The party leadership campaigned against your existence as an organised tendency within Podemos very early on. Can you explain why Iglesias and his clique were so hostile to independent revolutionary organisation, and how you responded? What impact did this red-baiting have on the inner life of Podemos broadly, and your own position within it?

The political and strategic conception of the Podemos leadership (self-constituted at the beginning around the media power of Pablo Iglesias) had two tributaries: post-Marxist populism via Latin America, and Eurocommunism: direct mass leader relations without intermediaries, the primacy of taking positions in the state, the acceptance of bourgeois institutional frameworks and, in the end, the postponement or direct refusal of the possibility of a socialist transformation of society led by the working class. These tendencies reached here paroxysmal and exaggerated levels: degradation of politics to communication and a vertical, militantly anti-pluralist and plebiscitary (click-through) organisational model. The grassroots structures lost all power, which was handed over to a network of arrogant and ridiculous General Secretaries who reproduced the superficial characteristics of the leader. The circles had no tasks beyond sticking up posters, nor economic resources or political decision-making capacity, they were a place for cheering the leadership.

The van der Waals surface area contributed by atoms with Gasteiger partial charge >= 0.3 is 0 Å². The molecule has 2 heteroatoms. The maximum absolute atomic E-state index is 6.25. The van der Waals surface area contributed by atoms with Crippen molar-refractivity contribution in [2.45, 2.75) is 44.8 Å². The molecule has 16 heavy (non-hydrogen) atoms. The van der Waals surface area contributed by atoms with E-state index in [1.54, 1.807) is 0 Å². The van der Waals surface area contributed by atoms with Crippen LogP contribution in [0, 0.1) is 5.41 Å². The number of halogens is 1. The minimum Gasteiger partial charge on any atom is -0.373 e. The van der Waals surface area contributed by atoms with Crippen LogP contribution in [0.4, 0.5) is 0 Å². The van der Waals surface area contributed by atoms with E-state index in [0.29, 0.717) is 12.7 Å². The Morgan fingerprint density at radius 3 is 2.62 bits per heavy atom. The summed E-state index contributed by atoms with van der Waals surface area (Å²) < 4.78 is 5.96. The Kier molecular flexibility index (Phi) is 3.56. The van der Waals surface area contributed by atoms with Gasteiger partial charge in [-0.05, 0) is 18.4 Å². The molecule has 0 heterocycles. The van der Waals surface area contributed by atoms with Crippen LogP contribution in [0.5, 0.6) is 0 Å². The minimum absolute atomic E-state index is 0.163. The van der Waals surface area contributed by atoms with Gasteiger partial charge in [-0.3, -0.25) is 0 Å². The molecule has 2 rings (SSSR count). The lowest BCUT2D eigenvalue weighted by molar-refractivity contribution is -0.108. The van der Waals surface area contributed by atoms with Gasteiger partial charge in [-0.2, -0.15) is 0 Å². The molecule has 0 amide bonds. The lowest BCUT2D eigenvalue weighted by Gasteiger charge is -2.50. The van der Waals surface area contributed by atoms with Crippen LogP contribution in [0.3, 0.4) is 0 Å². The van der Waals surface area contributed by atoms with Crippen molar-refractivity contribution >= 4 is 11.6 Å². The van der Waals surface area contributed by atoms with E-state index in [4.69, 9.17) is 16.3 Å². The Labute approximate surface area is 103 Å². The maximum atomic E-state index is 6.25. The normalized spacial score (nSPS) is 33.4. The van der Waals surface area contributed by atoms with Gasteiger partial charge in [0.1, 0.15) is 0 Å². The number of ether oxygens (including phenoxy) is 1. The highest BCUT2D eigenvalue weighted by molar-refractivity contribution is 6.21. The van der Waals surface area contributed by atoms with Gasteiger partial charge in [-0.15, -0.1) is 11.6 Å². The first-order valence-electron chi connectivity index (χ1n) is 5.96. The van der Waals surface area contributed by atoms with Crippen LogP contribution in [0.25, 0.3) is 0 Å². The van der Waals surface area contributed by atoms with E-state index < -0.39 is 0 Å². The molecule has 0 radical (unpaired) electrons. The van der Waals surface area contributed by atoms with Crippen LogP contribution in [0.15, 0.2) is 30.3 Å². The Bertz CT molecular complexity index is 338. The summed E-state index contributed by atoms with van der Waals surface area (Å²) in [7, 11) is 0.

This meant attacking the only organised and public organisation that existed in Podemos, and it was done viciously, taking advantage of the prejudices against political parties that existed in some of the people who participated. At that time, many militants of social and political movements, both of communist tradition and the autonomists, who had fought against the launching of Podemos, entered directly into the apparatus, blindly accepting the leadership and the dominant theses, and formed the cadres and elected deputies of the organisation.